On Thursday, November 15, The Arc of Massachusetts participated in a vigil for Nicky’s Law, also known as the Abuse Registry Bill, at the Massachusetts State House. Nicky’s Law would call for the creation of a registry for care providers who have been substantiated of abuse against individuals with intellectual and developmental disabilities (I/DD).
DDS and DDS-funded providers would not be able to hire someone on this registry. The registry includes a formal appeal process through DALA. The Senate bill passed unanimously through the Senate in July 2018, and now sits in the House Ways and Means Committee. We are hopeful that the bill can pass during this informal session.
From 10:00AM to 4:00PM, advocates visited with their legislators, including Representatives, Senators, and Leadership, to stress the need for the protections of such an important bill. Attendees of the daylong event included self-advocates, parents, siblings, and professionals, and turnout only continued to grow throughout the day.
The morning began with a 45-minute session of speeches from legislators Senator Mike Moore and Senator Patrick O’Connor; parents Cheryl and Alex Chan and Paul and Ann Joyce; sibling and professional Hillary Dunn Stanisz of the Disability Law Center; and Maura Sullivan and Leo Sarkissian of The Arc of Massachusetts. Following the initial vigil kickoff, advocates sat in on an informal session of the House of Representatives, before dispersing to meet with their legislators. Representative Linda Dean Campbell, the bill’s House sponsor, stopped by later in the day, spending time answering advocates’ questions about how to make the most of their advocacy efforts.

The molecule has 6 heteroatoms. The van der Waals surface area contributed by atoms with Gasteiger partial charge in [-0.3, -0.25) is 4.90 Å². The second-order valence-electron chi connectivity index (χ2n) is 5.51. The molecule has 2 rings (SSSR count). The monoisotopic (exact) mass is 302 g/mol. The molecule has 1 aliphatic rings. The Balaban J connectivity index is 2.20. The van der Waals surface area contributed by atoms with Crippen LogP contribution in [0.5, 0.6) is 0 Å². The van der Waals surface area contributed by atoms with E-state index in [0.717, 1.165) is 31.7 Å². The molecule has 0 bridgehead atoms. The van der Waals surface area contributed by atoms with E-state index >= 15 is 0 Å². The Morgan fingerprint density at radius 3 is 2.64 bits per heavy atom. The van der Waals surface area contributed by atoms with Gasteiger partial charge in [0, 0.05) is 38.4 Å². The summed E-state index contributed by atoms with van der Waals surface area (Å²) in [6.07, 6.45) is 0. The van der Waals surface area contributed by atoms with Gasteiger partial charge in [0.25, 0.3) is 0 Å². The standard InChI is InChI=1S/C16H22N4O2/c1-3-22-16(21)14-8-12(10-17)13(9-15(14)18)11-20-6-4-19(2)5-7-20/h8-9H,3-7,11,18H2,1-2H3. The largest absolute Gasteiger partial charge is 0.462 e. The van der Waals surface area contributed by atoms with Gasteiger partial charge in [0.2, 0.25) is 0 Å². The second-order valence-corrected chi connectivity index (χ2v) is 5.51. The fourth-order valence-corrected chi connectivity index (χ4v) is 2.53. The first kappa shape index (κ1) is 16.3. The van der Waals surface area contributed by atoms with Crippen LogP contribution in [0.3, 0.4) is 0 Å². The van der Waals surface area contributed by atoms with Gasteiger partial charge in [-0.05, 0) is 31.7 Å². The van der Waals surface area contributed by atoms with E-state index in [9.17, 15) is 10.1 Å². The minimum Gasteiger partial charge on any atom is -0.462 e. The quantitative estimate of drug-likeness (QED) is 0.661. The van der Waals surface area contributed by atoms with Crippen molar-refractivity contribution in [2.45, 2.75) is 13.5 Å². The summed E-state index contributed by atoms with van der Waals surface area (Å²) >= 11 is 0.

Senator Moore of Worcester, the bill’s Senate sponsor, stressed the importance of advocates’ active involvement in the coming weeks: “The only way we can get this bill through is really by having you and other family members go to my colleagues in the House, and in the Senate when it comes back, on how this and why this is such an important issue.”
Ann Joyce, mother of Dana, a young man who was abused by a care provider, succinctly summarized the passion in the room and the need for this bill during her speech. “In this day and age of the #MeToo movement, people are finally finding the power to come out about abuse that they experienced – that we, as a country, as a state, our citizens, the most vulnerable, have to go through,” she stated. “But I just know that if our sons, Nicky and Dana, could speak for themselves, they would too stand up and say, ‘Time’s up.’”
The Arc of Massachusetts and Disability Law Center will be continuing vigil efforts at the State House in the weeks to come. Stay tuned to arcmass.org and The Arc of Massachusetts Facebook page for the latest scheduling updates.
Written by Katerina Daley
Development and Digital Media Associate
With additional reporting by Charlie Fiske
Director of Public Policy